The tragedy of smoking, alcohol, and multiple substance use during pregnancy
Keywords:Pregnancy, stillbirth, infant mortality
Background. Antenatal substance use is a significant public health concern in South Africa (SA). Information on smoking, drinking and drug use during pregnancy was collected prospectively for the Safe Passage Study of the PASS (Prenatal Alcohol in Sudden infant death syndrome and Stillbirth) Network.
Objectives. Data from 4 926 pregnant women in a community near Tygerberg Academic Hospital, Cape Town, were examined to determine whether associations between different substance use groups and postnatal infant outcomes at birth and 1 year were significant.
Methods. Gestational age (GA) was determined by earliest ultrasound. Maternal data were collected at enrolment or first antenatal visit. Substance use data were obtained at up to four occasions. Birthweight data were derived from medical records, and birthweight z-scores (BWZs) were specifically calculated using INTERGROWTH-21st study data. Statistical analyses were done with Statistica version 13.
Results. Women who used more substances enrolled later, were younger, and had smaller mid-upper arm circumferences (MUACs),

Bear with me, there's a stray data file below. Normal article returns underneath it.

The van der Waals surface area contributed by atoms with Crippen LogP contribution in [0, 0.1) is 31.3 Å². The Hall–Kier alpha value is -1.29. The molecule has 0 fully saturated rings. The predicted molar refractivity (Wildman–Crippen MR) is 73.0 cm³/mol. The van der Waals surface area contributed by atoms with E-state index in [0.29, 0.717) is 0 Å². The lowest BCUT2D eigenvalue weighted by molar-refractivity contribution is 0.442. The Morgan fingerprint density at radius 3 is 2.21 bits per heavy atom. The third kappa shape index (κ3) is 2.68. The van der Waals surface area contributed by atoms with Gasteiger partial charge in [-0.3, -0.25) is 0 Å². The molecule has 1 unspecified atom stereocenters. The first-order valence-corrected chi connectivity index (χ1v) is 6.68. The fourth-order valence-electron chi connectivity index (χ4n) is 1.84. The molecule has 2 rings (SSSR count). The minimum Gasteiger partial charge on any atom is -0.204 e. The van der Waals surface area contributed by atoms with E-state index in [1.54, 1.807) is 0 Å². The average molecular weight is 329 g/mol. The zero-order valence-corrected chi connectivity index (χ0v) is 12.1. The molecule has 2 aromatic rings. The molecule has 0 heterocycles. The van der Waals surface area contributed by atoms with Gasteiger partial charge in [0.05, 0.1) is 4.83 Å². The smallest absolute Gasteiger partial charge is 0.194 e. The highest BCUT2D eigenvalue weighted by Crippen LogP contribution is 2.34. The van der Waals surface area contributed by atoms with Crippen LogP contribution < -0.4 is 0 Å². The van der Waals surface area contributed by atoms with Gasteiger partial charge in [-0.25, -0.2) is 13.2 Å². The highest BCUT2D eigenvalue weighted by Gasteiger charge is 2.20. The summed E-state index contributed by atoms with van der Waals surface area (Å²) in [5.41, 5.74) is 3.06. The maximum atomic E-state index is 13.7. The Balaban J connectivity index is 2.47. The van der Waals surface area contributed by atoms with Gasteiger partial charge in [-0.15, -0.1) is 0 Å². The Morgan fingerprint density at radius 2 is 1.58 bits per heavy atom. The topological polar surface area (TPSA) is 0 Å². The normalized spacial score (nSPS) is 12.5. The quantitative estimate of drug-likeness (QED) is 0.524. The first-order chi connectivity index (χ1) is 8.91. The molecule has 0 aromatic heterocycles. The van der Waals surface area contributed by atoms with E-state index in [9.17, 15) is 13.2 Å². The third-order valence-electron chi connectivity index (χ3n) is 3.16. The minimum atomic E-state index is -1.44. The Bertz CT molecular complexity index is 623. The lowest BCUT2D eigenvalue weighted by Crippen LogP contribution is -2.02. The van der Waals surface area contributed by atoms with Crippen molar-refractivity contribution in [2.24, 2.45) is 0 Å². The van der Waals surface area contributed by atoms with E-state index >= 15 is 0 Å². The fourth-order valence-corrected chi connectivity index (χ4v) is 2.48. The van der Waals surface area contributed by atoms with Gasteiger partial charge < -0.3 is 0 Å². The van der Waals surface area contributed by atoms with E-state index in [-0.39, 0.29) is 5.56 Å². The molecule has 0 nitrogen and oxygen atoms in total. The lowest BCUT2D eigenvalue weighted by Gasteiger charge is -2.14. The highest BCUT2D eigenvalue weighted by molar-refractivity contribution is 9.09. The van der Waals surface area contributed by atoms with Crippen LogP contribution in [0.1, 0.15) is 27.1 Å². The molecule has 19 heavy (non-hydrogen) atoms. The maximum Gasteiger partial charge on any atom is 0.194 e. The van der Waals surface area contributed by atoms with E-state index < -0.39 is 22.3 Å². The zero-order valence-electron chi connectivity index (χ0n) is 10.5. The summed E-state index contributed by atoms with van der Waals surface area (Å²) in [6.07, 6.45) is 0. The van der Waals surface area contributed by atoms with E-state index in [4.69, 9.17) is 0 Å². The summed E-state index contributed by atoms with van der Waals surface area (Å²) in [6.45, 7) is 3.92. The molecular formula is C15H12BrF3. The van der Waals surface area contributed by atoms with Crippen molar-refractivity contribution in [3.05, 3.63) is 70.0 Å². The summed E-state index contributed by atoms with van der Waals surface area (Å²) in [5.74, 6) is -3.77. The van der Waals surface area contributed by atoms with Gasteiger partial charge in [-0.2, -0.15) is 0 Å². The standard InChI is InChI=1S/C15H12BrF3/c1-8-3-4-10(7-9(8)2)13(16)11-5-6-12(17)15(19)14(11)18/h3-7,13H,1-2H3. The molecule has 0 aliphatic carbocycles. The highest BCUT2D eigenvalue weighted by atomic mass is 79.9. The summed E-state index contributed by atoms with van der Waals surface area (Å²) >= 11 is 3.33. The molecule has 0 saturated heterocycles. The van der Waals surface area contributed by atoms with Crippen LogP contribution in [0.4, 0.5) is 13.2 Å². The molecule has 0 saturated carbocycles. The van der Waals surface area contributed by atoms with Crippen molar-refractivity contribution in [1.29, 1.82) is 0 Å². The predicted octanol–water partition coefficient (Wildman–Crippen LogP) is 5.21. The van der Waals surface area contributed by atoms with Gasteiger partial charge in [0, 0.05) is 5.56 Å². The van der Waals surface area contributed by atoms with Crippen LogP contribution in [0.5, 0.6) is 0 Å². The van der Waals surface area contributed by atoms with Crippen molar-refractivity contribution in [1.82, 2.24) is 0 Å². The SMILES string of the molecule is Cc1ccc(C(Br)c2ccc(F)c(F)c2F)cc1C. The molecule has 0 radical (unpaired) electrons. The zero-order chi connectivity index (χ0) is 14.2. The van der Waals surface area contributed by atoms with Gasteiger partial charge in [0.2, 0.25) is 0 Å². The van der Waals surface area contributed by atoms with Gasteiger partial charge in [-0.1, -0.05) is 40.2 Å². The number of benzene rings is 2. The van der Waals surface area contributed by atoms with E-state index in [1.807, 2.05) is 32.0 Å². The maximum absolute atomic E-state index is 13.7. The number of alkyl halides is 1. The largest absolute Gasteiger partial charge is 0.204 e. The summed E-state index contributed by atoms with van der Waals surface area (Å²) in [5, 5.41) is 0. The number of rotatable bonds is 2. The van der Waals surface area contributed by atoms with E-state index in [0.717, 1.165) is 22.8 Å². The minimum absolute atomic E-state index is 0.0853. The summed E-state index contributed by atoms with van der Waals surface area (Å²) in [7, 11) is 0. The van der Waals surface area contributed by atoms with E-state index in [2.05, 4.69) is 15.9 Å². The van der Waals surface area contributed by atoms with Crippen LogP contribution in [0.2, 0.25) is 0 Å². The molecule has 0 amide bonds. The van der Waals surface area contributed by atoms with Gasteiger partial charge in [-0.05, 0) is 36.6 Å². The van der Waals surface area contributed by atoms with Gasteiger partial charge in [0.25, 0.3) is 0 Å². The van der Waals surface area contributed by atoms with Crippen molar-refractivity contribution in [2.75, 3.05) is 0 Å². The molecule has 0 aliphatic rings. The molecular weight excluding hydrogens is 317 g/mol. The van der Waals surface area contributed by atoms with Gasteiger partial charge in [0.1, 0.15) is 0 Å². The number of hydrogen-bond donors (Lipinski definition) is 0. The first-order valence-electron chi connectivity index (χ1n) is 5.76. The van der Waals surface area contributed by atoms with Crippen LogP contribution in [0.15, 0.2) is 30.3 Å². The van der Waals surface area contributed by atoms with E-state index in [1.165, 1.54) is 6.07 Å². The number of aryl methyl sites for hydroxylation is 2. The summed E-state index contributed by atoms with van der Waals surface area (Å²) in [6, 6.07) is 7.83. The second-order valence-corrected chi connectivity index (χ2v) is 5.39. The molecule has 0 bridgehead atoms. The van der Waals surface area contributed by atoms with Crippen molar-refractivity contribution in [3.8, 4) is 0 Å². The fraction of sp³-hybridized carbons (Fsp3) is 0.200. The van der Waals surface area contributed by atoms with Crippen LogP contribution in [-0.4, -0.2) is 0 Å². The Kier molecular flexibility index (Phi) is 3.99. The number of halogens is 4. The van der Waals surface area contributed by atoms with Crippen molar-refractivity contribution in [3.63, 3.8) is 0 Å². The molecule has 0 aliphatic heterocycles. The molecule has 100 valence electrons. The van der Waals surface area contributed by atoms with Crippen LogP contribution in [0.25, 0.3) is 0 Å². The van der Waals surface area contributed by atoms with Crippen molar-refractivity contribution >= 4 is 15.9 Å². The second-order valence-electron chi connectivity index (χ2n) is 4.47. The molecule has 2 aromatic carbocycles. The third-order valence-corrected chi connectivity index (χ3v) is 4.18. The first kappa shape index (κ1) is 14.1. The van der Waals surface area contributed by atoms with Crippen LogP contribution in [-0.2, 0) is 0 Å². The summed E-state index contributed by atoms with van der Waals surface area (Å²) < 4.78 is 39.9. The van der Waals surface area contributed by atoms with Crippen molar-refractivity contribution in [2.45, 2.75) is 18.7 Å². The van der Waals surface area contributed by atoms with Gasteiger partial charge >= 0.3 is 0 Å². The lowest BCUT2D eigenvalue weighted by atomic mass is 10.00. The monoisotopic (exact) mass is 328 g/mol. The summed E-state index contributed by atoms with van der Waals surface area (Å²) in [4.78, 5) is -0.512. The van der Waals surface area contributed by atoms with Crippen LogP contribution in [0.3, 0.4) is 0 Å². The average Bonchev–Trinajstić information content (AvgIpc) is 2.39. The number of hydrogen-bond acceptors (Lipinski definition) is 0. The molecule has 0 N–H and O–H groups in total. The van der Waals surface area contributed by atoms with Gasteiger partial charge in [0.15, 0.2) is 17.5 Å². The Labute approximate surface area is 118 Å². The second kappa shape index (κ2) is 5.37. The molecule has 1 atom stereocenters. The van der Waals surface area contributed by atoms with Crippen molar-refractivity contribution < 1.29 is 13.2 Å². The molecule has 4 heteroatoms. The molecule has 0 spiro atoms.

less education and lower monthly income than women who used no substances (control group). Infants born to women who used more substances had lower GA at delivery, birthweight and BWZ than infants from the control group. At 1 year, infants born to women who used more substances had a lower weight, shorter length and smaller head circumference. Education was positively associated with all infant outcomes at birth and 1 year. MUAC was positively associated with infant BWZ, and weight and length at 1 year. Income was negatively associated with BWZ, but positively associated with all 1-year outcomes.
Conclusion. Substance use during pregnancy affects infant outcomes at birth and 1 year of age. The addictive properties of substance use make cessation difficult, so prevention strategies should be implemented long before pregnancy. Higher maternal education, associated with better infant outcomes at birth and 1 year and acting as a countermeasure to substance use, is of paramount importance.
Copyright (c) 2022 L T Brink, P E Springer, D G Nel, M D Potter, H J Odendaal
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